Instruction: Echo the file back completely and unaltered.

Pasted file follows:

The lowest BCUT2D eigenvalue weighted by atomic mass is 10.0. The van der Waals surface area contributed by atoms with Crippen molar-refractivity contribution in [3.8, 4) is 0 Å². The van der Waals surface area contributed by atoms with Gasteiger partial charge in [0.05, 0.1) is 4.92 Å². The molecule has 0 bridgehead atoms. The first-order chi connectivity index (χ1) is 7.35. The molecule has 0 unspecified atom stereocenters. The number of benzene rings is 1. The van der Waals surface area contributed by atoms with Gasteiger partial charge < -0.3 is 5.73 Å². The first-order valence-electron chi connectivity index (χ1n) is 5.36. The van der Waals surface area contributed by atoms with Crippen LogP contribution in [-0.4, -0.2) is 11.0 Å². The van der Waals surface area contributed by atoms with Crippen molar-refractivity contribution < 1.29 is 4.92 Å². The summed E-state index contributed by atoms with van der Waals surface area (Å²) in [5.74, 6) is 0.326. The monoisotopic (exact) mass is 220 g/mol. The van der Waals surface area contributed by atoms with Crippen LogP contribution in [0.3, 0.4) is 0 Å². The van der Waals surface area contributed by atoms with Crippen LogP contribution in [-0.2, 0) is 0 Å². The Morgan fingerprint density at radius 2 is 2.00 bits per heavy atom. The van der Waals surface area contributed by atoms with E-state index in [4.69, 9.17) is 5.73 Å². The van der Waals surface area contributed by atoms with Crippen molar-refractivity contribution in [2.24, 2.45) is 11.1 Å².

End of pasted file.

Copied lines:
The lowest BCUT2D eigenvalue weighted by atomic mass is 10.0. The van der Waals surface area contributed by atoms with Crippen molar-refractivity contribution in [3.8, 4) is 0 Å². The van der Waals surface area contributed by atoms with Gasteiger partial charge in [0.05, 0.1) is 4.92 Å². The molecule has 0 bridgehead atoms. The first-order chi connectivity index (χ1) is 7.35. The molecule has 0 unspecified atom stereocenters. The number of benzene rings is 1. The van der Waals surface area contributed by atoms with Gasteiger partial charge < -0.3 is 5.73 Å². The first-order valence-electron chi connectivity index (χ1n) is 5.36. The van der Waals surface area contributed by atoms with Crippen LogP contribution in [-0.4, -0.2) is 11.0 Å². The van der Waals surface area contributed by atoms with Crippen molar-refractivity contribution < 1.29 is 4.92 Å². The summed E-state index contributed by atoms with van der Waals surface area (Å²) in [5.74, 6) is 0.326. The monoisotopic (exact) mass is 220 g/mol. The van der Waals surface area contributed by atoms with Crippen LogP contribution in [0.3, 0.4) is 0 Å². The van der Waals surface area contributed by atoms with Crippen LogP contribution in [-0.2, 0) is 0 Å². The Morgan fingerprint density at radius 2 is 2.00 bits per heavy atom. The van der Waals surface area contributed by atoms with E-state index in [4.69, 9.17) is 5.73 Å². The van der Waals surface area contributed by atoms with Crippen molar-refractivity contribution in [2.24, 2.45) is 11.1 Å².